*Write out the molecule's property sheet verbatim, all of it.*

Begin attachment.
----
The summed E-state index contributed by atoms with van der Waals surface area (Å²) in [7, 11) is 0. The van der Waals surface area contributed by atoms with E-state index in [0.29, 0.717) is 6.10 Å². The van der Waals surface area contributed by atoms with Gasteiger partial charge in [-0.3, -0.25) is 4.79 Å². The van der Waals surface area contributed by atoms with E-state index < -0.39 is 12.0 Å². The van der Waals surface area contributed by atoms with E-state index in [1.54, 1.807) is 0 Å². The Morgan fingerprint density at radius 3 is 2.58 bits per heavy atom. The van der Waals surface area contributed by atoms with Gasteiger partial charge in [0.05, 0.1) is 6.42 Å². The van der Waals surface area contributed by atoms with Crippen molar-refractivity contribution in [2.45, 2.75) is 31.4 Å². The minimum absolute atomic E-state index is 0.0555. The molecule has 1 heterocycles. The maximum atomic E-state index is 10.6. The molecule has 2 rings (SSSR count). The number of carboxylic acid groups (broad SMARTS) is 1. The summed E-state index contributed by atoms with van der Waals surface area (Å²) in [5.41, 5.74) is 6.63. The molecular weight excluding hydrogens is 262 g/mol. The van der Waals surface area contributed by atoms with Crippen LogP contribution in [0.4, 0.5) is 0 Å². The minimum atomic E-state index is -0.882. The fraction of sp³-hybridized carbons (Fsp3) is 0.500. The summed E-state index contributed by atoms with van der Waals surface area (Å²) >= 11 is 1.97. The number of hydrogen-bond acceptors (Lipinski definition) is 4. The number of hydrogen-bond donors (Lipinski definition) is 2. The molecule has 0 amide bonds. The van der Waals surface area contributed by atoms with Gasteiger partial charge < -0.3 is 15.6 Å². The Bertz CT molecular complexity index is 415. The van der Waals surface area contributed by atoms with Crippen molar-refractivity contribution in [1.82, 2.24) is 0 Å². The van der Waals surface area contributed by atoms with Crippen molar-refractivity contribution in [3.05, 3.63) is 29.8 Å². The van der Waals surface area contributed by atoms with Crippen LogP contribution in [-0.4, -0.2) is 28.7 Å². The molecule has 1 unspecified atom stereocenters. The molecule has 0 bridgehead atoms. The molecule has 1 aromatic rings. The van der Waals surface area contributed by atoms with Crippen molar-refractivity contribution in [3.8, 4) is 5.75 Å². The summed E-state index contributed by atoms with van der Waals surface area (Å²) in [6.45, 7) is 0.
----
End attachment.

The summed E-state index contributed by atoms with van der Waals surface area (Å²) in [7, 11) is 0. The van der Waals surface area contributed by atoms with E-state index in [0.29, 0.717) is 6.10 Å². The van der Waals surface area contributed by atoms with Gasteiger partial charge in [-0.3, -0.25) is 4.79 Å². The van der Waals surface area contributed by atoms with E-state index < -0.39 is 12.0 Å². The van der Waals surface area contributed by atoms with E-state index in [1.54, 1.807) is 0 Å². The Morgan fingerprint density at radius 3 is 2.58 bits per heavy atom. The van der Waals surface area contributed by atoms with Gasteiger partial charge in [0.05, 0.1) is 6.42 Å². The van der Waals surface area contributed by atoms with Crippen molar-refractivity contribution in [2.45, 2.75) is 31.4 Å². The minimum absolute atomic E-state index is 0.0555. The molecule has 1 heterocycles. The maximum atomic E-state index is 10.6. The molecule has 2 rings (SSSR count). The number of carboxylic acid groups (broad SMARTS) is 1. The summed E-state index contributed by atoms with van der Waals surface area (Å²) in [5.41, 5.74) is 6.63. The molecular weight excluding hydrogens is 262 g/mol. The van der Waals surface area contributed by atoms with Crippen LogP contribution in [0.4, 0.5) is 0 Å². The minimum atomic E-state index is -0.882. The fraction of sp³-hybridized carbons (Fsp3) is 0.500. The summed E-state index contributed by atoms with van der Waals surface area (Å²) >= 11 is 1.97. The number of hydrogen-bond acceptors (Lipinski definition) is 4. The number of hydrogen-bond donors (Lipinski definition) is 2. The molecule has 0 amide bonds. The van der Waals surface area contributed by atoms with Gasteiger partial charge < -0.3 is 15.6 Å². The Bertz CT molecular complexity index is 415. The van der Waals surface area contributed by atoms with Crippen molar-refractivity contribution in [1.82, 2.24) is 0 Å². The van der Waals surface area contributed by atoms with Crippen molar-refractivity contribution in [3.05, 3.63) is 29.8 Å². The van der Waals surface area contributed by atoms with Crippen LogP contribution in [-0.4, -0.2) is 28.7 Å². The molecule has 1 unspecified atom stereocenters. The molecule has 0 bridgehead atoms. The molecule has 1 aromatic rings. The van der Waals surface area contributed by atoms with Crippen molar-refractivity contribution in [3.8, 4) is 5.75 Å². The summed E-state index contributed by atoms with van der Waals surface area (Å²) in [6.45, 7) is 0.